For music this fast and complex I would usually go further into the dead-sounding side as once compression (parallel and buss) come into play, the sustaining ringing and resonances are brought up significantly in volume.

Canine Maton Leaderman

Tristan’s guitar tone consists of his 64’ Maton Leaderman 725 into an early 70s Ampeg V4. Pushing the input of the preamp section was some kind of boost and additionally a fuzz for lead parts or heavier sections. It’s quite a dark, low-mid voicing for such chaotic music but his punchy picking style is such that there isn’t a loss of clarity. Rosie’s guitar tone is a combination of a Jaguar into a Marshall 800 and same as Tristan, pushing the front end with boosts and overdrives to make it go ‘chug’.

My thought process for finger style bass is to accept it for what it is. It is never going to have the aggression and controlled upper mid range attack of a pick so rather than try and paint it into that corner with pedals and equalisation, I will lean into the rounder dynamic of finger picking. In this case a solid state amplifier was used, a Traynor TS-50B into an Ampeg 810 with a Sennheiser MD421 and reverse speaker microphone placed on the cabinet. The pedal chain involved a Tym Big Bottom blending in a Death By Audio Fuzz War with an MXR 10-band EQ.

Canine Jaguar

Recording Tara was a walk in the park. She used a handheld mic but proximity or movement was never an issue. 9 times out of a 10 I’m not super happy with an SM7B as a vocal microphone but in this particular case it outdistanced most of the large diaphragm condensers that were within contention.

The mix balance you may find somewhat raw in regards to its overbearing guitar and vocals positioned lower than the norm. Growing up in the punk community I was the primary resource for recording aggressive music from an early age. My first shows (and even recent ones) were in dirty houses or small community spaces where it was sweaty and loud. There was no separation between audience and stage and no PA which often resulted in vocals into a guitar amp. Working on records like these in recent years, I try to recreate the sense memory of this claustrophobia. This doesn’t mean intentionally making things sound shitty or lo-fi, on the contrary I have invested more than half of my life into trying to perfect the art of capturing raw ugliness in the most hi-fi way possible. With this in mind I find it at times jarring when a vocal or bass drum is towering above every other instrument as it is not normally how the band is experienced.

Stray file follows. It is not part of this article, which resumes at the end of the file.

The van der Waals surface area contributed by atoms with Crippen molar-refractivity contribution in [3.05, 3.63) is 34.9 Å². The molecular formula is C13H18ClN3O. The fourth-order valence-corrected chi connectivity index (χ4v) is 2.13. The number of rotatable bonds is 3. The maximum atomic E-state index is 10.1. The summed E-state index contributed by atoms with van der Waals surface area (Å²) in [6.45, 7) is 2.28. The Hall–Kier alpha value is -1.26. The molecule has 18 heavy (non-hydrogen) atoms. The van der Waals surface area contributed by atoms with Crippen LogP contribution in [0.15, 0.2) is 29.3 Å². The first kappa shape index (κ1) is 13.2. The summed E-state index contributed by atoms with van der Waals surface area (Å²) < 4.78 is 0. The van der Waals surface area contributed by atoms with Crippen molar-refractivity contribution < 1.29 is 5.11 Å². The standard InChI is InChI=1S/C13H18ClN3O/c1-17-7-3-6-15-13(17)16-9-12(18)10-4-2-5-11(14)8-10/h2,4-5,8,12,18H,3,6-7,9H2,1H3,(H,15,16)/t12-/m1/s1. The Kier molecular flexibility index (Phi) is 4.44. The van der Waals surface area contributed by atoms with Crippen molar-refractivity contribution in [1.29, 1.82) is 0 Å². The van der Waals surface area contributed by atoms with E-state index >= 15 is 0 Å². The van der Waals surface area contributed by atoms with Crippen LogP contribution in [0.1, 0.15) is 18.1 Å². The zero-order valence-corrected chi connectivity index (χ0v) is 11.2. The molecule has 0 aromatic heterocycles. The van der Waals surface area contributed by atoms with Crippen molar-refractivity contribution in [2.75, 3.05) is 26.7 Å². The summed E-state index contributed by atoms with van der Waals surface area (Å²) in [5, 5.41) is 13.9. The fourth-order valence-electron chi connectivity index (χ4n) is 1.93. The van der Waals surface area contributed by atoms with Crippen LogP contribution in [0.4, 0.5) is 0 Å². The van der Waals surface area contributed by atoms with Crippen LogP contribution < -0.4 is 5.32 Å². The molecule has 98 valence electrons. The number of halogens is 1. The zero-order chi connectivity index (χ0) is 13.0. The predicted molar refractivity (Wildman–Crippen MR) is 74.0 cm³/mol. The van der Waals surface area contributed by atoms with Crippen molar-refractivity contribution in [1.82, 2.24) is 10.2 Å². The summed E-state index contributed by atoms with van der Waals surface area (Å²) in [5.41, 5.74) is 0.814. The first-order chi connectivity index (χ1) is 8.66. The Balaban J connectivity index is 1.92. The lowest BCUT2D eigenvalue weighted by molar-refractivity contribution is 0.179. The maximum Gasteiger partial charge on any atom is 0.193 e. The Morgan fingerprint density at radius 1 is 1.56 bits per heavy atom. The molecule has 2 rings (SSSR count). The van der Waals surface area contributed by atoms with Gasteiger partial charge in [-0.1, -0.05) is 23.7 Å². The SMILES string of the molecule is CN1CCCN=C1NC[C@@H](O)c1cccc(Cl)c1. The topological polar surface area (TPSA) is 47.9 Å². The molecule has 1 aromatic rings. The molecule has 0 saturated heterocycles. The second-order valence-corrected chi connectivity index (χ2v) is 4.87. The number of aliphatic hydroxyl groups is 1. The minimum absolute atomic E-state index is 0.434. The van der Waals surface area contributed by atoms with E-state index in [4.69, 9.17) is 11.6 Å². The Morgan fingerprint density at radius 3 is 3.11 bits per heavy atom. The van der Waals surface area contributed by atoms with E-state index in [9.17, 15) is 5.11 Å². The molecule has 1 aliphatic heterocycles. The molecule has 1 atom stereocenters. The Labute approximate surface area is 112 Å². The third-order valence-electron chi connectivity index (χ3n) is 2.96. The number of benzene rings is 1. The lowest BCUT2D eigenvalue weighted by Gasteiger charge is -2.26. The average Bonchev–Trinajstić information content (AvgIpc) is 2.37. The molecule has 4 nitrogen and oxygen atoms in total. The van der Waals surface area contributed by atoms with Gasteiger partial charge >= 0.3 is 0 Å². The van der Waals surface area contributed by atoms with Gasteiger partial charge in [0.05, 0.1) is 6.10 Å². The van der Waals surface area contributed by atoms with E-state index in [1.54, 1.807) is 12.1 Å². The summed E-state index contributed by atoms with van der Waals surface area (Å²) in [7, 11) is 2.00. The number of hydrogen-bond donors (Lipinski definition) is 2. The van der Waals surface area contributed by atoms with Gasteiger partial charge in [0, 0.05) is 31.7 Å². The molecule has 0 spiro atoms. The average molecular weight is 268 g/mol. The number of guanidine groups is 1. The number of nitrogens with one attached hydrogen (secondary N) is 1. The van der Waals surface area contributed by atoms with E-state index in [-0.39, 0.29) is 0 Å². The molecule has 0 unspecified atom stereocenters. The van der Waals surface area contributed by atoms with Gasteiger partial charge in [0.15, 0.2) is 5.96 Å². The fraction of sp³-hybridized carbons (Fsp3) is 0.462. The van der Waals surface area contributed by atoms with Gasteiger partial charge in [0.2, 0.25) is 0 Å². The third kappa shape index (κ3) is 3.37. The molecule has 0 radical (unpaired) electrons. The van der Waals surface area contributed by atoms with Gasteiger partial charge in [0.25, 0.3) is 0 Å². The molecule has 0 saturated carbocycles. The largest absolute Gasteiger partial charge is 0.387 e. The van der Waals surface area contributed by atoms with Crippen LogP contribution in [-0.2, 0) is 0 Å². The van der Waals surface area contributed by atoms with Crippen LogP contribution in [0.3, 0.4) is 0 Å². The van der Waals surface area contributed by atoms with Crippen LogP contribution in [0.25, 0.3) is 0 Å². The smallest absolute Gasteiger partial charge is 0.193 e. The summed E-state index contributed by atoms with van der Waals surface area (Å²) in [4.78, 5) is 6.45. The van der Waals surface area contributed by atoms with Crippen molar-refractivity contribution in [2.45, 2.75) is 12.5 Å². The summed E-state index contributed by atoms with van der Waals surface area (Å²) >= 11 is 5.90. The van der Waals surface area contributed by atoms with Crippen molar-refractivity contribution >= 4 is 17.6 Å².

I feel like heavy music production has essentially become data entry at this point. Metronomically captured MIDI and DI’d guitar, gridded to rigour and devoid of depth and imperfection. Much like the majority of perverse 80’s production hasn’t aged well, I would bet that most of this era’s heavy music will not either… or it will at least sound like the cute affect of the watermark left by the inertia that technology provides.

My aim was to make this sound huge and pummeling but without losing the critical sonics that are tangible when you are standing in front of this band going berserk at a DIY show. If someone in the future picks up this record my dream is for them to have a moment of living that experience that was so vital to me.

You can listen to In Dog Years You’re Dead here.